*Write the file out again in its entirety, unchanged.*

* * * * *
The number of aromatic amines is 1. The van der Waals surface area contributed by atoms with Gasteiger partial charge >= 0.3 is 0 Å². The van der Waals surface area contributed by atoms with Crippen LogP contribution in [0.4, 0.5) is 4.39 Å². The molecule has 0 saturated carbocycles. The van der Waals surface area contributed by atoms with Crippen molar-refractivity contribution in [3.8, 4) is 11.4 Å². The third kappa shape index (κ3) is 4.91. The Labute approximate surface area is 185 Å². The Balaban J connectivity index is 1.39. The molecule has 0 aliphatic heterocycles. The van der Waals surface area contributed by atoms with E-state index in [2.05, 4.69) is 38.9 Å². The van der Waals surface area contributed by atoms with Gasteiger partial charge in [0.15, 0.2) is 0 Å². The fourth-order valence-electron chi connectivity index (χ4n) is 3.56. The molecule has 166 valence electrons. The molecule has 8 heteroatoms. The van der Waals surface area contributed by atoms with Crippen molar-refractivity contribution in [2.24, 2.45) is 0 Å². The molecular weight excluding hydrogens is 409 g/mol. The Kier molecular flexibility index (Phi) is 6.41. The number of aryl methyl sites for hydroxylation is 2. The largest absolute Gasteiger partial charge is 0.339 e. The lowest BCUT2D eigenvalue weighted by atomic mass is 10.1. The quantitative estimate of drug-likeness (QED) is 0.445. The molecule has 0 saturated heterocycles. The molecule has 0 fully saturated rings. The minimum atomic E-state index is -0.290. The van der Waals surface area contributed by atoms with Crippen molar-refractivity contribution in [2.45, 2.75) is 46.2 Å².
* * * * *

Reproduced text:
The number of aromatic amines is 1. The van der Waals surface area contributed by atoms with Gasteiger partial charge >= 0.3 is 0 Å². The van der Waals surface area contributed by atoms with Crippen LogP contribution in [0.4, 0.5) is 4.39 Å². The molecule has 0 saturated carbocycles. The van der Waals surface area contributed by atoms with Crippen molar-refractivity contribution in [3.8, 4) is 11.4 Å². The third kappa shape index (κ3) is 4.91. The Labute approximate surface area is 185 Å². The Balaban J connectivity index is 1.39. The molecule has 0 aliphatic heterocycles. The van der Waals surface area contributed by atoms with E-state index in [2.05, 4.69) is 38.9 Å². The van der Waals surface area contributed by atoms with Gasteiger partial charge in [0.15, 0.2) is 0 Å². The fourth-order valence-electron chi connectivity index (χ4n) is 3.56. The molecule has 166 valence electrons. The molecule has 8 heteroatoms. The van der Waals surface area contributed by atoms with Crippen molar-refractivity contribution in [2.24, 2.45) is 0 Å². The molecular weight excluding hydrogens is 409 g/mol. The Kier molecular flexibility index (Phi) is 6.41. The number of aryl methyl sites for hydroxylation is 2. The largest absolute Gasteiger partial charge is 0.339 e. The lowest BCUT2D eigenvalue weighted by atomic mass is 10.1. The quantitative estimate of drug-likeness (QED) is 0.445. The molecule has 0 saturated heterocycles. The molecule has 0 fully saturated rings. The minimum atomic E-state index is -0.290. The van der Waals surface area contributed by atoms with Crippen molar-refractivity contribution in [2.45, 2.75) is 46.2 Å².